You can’t have a strong boat that is also cheap. That is a contradiction. Build quality is evident in the finish details and total hours for construction and not just the cost of raw materials used. Builders that are spending 10,000 man-hours or more on building one boat cannot be compared to those spending 4000 man-hours or less assembling prefab boat sections together. If hull strength and quality of build are an important criterion for you, then select boats from known builders that have earned that badge of high quality. 


If you are not sure who these builders are, I highly recommend reading “The World’s Best Sailboats” (Vol. 1 and 2) by Ferenc Máté very slowly over a few months. Be forewarned, once you look at all the details and fabulous photos of the most lovely sailboats in the world shown in these two books, you will never be satisfied with just any sailboat. You have been duly warned.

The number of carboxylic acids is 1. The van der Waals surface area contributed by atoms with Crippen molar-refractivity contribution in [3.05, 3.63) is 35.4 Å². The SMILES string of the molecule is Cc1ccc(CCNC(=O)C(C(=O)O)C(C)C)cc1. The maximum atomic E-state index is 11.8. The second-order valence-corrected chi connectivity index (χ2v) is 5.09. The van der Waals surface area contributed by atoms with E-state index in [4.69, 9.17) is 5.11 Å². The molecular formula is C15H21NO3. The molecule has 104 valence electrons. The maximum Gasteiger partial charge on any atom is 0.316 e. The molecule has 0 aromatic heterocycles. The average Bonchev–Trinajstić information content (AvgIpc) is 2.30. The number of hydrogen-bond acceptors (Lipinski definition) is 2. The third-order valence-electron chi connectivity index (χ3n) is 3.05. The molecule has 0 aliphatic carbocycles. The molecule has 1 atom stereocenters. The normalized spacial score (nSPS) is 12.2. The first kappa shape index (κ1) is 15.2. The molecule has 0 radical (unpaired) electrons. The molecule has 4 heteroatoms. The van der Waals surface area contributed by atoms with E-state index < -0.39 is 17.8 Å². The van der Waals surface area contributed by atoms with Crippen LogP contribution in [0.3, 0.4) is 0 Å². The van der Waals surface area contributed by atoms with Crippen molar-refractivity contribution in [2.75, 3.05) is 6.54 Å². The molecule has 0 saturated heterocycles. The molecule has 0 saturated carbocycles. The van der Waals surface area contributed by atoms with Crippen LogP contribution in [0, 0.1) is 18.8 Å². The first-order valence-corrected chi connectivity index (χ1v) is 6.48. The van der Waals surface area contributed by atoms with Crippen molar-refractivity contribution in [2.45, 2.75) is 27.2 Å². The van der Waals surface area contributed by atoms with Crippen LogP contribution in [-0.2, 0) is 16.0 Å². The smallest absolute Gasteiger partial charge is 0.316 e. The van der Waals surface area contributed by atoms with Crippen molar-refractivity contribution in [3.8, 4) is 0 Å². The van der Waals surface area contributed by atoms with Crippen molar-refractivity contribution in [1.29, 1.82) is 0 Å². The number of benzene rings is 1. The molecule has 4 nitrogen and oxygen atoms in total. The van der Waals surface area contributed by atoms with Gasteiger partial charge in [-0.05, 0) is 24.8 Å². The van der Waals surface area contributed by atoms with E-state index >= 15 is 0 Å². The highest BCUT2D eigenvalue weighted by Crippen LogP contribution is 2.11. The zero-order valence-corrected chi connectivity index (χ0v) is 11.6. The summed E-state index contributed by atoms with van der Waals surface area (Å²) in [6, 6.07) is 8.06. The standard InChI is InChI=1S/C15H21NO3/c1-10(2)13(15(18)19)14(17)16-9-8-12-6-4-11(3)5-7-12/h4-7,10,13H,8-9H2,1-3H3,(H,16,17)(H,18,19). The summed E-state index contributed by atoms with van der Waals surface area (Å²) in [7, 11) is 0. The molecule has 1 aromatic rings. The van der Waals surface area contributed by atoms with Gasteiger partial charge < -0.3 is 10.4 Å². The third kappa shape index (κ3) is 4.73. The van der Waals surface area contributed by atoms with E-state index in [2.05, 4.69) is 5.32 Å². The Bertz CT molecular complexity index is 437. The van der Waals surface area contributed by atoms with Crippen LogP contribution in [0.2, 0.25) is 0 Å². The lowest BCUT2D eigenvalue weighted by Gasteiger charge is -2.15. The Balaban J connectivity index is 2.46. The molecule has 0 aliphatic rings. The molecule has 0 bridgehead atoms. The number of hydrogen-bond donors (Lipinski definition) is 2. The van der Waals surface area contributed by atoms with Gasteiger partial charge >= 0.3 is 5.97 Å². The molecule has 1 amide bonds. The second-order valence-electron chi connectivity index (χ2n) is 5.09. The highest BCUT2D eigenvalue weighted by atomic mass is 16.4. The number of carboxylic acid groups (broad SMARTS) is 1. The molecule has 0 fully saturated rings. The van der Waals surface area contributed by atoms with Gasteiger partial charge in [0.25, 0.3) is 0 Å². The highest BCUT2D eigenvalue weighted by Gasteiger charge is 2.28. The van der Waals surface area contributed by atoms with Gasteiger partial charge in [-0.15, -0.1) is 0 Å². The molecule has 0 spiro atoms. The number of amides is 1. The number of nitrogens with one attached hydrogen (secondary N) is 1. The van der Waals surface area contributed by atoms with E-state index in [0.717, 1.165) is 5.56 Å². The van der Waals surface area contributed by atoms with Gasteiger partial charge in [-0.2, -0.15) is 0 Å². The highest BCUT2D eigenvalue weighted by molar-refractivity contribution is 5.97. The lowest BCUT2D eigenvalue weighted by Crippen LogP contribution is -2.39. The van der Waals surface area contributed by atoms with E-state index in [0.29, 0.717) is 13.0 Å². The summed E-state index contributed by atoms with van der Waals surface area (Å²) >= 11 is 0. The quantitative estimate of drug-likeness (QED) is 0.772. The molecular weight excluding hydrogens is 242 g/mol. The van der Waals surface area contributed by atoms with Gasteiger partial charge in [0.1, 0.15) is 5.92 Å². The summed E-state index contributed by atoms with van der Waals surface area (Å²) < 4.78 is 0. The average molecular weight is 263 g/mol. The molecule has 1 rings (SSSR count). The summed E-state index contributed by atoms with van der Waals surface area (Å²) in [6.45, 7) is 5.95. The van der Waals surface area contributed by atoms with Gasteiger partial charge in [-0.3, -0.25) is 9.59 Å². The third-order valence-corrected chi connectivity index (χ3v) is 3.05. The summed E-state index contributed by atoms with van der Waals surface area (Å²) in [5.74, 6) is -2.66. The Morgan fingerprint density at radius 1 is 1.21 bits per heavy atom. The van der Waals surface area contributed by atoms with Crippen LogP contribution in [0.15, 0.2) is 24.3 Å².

2. Living space

The living space onboard a sailboat has to serve many purposes. Space is used differently when on a passage offshore. That same space serves different needs once at anchor. Yet another need arrives when entertaining friends and guests. Space is also used differently when having family and friends as guests during passages and during ports of call. Choosing which are the most important to least important of these functions will determine if the need is for maximum cockpit size and a salon size that matches.